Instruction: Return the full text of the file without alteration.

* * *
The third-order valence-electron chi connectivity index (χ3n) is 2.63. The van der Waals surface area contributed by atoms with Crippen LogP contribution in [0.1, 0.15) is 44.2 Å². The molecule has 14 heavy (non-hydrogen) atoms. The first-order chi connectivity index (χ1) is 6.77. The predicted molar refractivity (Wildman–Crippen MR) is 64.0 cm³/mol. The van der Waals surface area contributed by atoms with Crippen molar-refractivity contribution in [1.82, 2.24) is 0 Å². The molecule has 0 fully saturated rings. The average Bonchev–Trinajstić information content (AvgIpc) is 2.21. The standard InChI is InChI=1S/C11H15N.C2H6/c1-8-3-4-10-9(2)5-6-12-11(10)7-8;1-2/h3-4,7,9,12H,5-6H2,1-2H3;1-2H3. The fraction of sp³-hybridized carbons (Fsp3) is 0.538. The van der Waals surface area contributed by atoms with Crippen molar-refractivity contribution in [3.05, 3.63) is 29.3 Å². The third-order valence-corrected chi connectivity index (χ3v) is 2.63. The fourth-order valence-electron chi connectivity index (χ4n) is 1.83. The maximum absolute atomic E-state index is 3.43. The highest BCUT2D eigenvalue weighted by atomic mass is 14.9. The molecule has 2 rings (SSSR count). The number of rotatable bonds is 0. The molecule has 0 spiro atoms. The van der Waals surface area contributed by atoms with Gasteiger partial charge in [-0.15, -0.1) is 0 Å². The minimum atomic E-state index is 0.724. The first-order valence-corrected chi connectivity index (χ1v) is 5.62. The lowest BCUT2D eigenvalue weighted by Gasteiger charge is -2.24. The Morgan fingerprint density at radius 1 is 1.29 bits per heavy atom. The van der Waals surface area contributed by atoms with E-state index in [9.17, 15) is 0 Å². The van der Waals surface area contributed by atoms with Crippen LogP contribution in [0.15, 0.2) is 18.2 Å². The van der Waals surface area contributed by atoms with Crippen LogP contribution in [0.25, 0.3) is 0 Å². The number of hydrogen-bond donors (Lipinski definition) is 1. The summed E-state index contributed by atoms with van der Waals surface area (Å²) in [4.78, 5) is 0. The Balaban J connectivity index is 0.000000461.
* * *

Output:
The third-order valence-electron chi connectivity index (χ3n) is 2.63. The van der Waals surface area contributed by atoms with Crippen LogP contribution in [0.1, 0.15) is 44.2 Å². The molecule has 14 heavy (non-hydrogen) atoms. The first-order chi connectivity index (χ1) is 6.77. The predicted molar refractivity (Wildman–Crippen MR) is 64.0 cm³/mol. The van der Waals surface area contributed by atoms with Crippen molar-refractivity contribution in [1.82, 2.24) is 0 Å². The molecule has 0 fully saturated rings. The average Bonchev–Trinajstić information content (AvgIpc) is 2.21. The standard InChI is InChI=1S/C11H15N.C2H6/c1-8-3-4-10-9(2)5-6-12-11(10)7-8;1-2/h3-4,7,9,12H,5-6H2,1-2H3;1-2H3. The fraction of sp³-hybridized carbons (Fsp3) is 0.538. The van der Waals surface area contributed by atoms with Crippen molar-refractivity contribution in [3.05, 3.63) is 29.3 Å². The third-order valence-corrected chi connectivity index (χ3v) is 2.63. The fourth-order valence-electron chi connectivity index (χ4n) is 1.83. The maximum absolute atomic E-state index is 3.43. The highest BCUT2D eigenvalue weighted by atomic mass is 14.9. The molecule has 2 rings (SSSR count). The number of rotatable bonds is 0. The molecule has 0 spiro atoms. The van der Waals surface area contributed by atoms with Gasteiger partial charge in [-0.15, -0.1) is 0 Å². The minimum atomic E-state index is 0.724. The first-order valence-corrected chi connectivity index (χ1v) is 5.62. The lowest BCUT2D eigenvalue weighted by Gasteiger charge is -2.24. The Morgan fingerprint density at radius 1 is 1.29 bits per heavy atom. The van der Waals surface area contributed by atoms with E-state index in [9.17, 15) is 0 Å². The van der Waals surface area contributed by atoms with Crippen LogP contribution in [0.15, 0.2) is 18.2 Å². The van der Waals surface area contributed by atoms with Crippen LogP contribution in [0.25, 0.3) is 0 Å². The number of hydrogen-bond donors (Lipinski definition) is 1. The summed E-state index contributed by atoms with van der Waals surface area (Å²) in [4.78, 5) is 0. The Balaban J connectivity index is 0.000000461.